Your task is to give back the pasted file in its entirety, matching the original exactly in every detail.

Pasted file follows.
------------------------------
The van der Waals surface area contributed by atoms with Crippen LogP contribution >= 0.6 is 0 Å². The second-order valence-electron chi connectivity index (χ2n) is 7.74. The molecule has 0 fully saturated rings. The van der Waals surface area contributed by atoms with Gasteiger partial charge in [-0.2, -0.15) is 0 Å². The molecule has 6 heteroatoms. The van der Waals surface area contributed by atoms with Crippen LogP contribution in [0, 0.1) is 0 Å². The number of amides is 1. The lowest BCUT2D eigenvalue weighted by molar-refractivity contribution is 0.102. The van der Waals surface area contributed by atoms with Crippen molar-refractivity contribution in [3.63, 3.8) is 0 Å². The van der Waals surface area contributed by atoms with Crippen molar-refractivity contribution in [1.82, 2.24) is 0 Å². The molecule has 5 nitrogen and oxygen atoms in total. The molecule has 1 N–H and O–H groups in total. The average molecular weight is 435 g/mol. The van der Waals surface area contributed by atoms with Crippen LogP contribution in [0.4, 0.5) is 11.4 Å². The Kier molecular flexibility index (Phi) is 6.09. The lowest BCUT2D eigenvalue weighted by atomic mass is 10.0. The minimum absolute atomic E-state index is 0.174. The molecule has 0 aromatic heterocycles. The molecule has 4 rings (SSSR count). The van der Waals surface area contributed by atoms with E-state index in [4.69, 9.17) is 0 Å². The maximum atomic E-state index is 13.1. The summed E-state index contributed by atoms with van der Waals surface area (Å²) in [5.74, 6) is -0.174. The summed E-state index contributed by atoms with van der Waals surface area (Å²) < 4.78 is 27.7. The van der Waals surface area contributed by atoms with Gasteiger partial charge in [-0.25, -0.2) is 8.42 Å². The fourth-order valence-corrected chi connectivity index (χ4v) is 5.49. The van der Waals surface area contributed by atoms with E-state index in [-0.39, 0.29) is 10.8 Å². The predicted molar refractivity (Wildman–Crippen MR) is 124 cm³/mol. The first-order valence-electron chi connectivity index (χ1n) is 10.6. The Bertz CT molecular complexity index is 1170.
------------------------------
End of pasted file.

The van der Waals surface area contributed by atoms with Crippen LogP contribution >= 0.6 is 0 Å². The second-order valence-electron chi connectivity index (χ2n) is 7.74. The molecule has 0 fully saturated rings. The van der Waals surface area contributed by atoms with Gasteiger partial charge in [-0.2, -0.15) is 0 Å². The molecule has 6 heteroatoms. The van der Waals surface area contributed by atoms with Crippen LogP contribution in [0, 0.1) is 0 Å². The number of amides is 1. The lowest BCUT2D eigenvalue weighted by molar-refractivity contribution is 0.102. The van der Waals surface area contributed by atoms with Crippen molar-refractivity contribution in [3.63, 3.8) is 0 Å². The van der Waals surface area contributed by atoms with Crippen molar-refractivity contribution in [1.82, 2.24) is 0 Å². The molecule has 5 nitrogen and oxygen atoms in total. The molecule has 1 N–H and O–H groups in total. The average molecular weight is 435 g/mol. The van der Waals surface area contributed by atoms with Crippen LogP contribution in [0.4, 0.5) is 11.4 Å². The Kier molecular flexibility index (Phi) is 6.09. The lowest BCUT2D eigenvalue weighted by atomic mass is 10.0. The minimum absolute atomic E-state index is 0.174. The molecule has 0 aromatic heterocycles. The molecule has 4 rings (SSSR count). The van der Waals surface area contributed by atoms with E-state index in [4.69, 9.17) is 0 Å². The maximum atomic E-state index is 13.1. The summed E-state index contributed by atoms with van der Waals surface area (Å²) in [5.74, 6) is -0.174. The summed E-state index contributed by atoms with van der Waals surface area (Å²) < 4.78 is 27.7. The van der Waals surface area contributed by atoms with Gasteiger partial charge in [-0.25, -0.2) is 8.42 Å². The fourth-order valence-corrected chi connectivity index (χ4v) is 5.49. The van der Waals surface area contributed by atoms with E-state index in [-0.39, 0.29) is 10.8 Å². The predicted molar refractivity (Wildman–Crippen MR) is 124 cm³/mol. The first-order valence-electron chi connectivity index (χ1n) is 10.6. The Bertz CT molecular complexity index is 1170.